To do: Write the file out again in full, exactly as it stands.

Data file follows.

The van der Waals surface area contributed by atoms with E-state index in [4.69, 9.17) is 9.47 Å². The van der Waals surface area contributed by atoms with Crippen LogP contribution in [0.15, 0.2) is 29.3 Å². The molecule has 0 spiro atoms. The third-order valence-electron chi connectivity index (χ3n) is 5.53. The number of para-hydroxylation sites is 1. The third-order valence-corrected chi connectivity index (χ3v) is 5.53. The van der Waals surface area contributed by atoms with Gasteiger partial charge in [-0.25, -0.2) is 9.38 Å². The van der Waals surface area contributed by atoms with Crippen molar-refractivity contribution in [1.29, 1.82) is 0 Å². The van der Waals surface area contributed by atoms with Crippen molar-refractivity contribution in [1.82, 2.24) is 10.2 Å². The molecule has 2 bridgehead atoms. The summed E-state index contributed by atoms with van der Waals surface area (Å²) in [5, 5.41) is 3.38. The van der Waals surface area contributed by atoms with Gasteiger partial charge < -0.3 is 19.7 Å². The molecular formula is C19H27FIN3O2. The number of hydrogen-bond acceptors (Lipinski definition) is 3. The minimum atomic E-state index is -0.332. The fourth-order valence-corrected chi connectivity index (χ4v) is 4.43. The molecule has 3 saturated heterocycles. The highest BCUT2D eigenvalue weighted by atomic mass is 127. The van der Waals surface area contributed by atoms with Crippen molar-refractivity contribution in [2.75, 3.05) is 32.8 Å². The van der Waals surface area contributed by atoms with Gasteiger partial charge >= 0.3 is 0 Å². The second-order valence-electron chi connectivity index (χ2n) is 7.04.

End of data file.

The van der Waals surface area contributed by atoms with E-state index in [4.69, 9.17) is 9.47 Å². The van der Waals surface area contributed by atoms with Crippen LogP contribution in [0.15, 0.2) is 29.3 Å². The molecule has 0 spiro atoms. The third-order valence-electron chi connectivity index (χ3n) is 5.53. The number of para-hydroxylation sites is 1. The third-order valence-corrected chi connectivity index (χ3v) is 5.53. The van der Waals surface area contributed by atoms with Gasteiger partial charge in [-0.25, -0.2) is 9.38 Å². The van der Waals surface area contributed by atoms with Crippen molar-refractivity contribution in [1.29, 1.82) is 0 Å². The van der Waals surface area contributed by atoms with Crippen molar-refractivity contribution in [1.82, 2.24) is 10.2 Å². The molecule has 2 bridgehead atoms. The summed E-state index contributed by atoms with van der Waals surface area (Å²) in [5, 5.41) is 3.38. The van der Waals surface area contributed by atoms with Gasteiger partial charge < -0.3 is 19.7 Å². The molecular formula is C19H27FIN3O2. The number of hydrogen-bond acceptors (Lipinski definition) is 3. The minimum atomic E-state index is -0.332. The fourth-order valence-corrected chi connectivity index (χ4v) is 4.43. The molecule has 3 saturated heterocycles. The highest BCUT2D eigenvalue weighted by atomic mass is 127. The van der Waals surface area contributed by atoms with Crippen molar-refractivity contribution in [2.75, 3.05) is 32.8 Å². The van der Waals surface area contributed by atoms with Gasteiger partial charge >= 0.3 is 0 Å². The second-order valence-electron chi connectivity index (χ2n) is 7.04.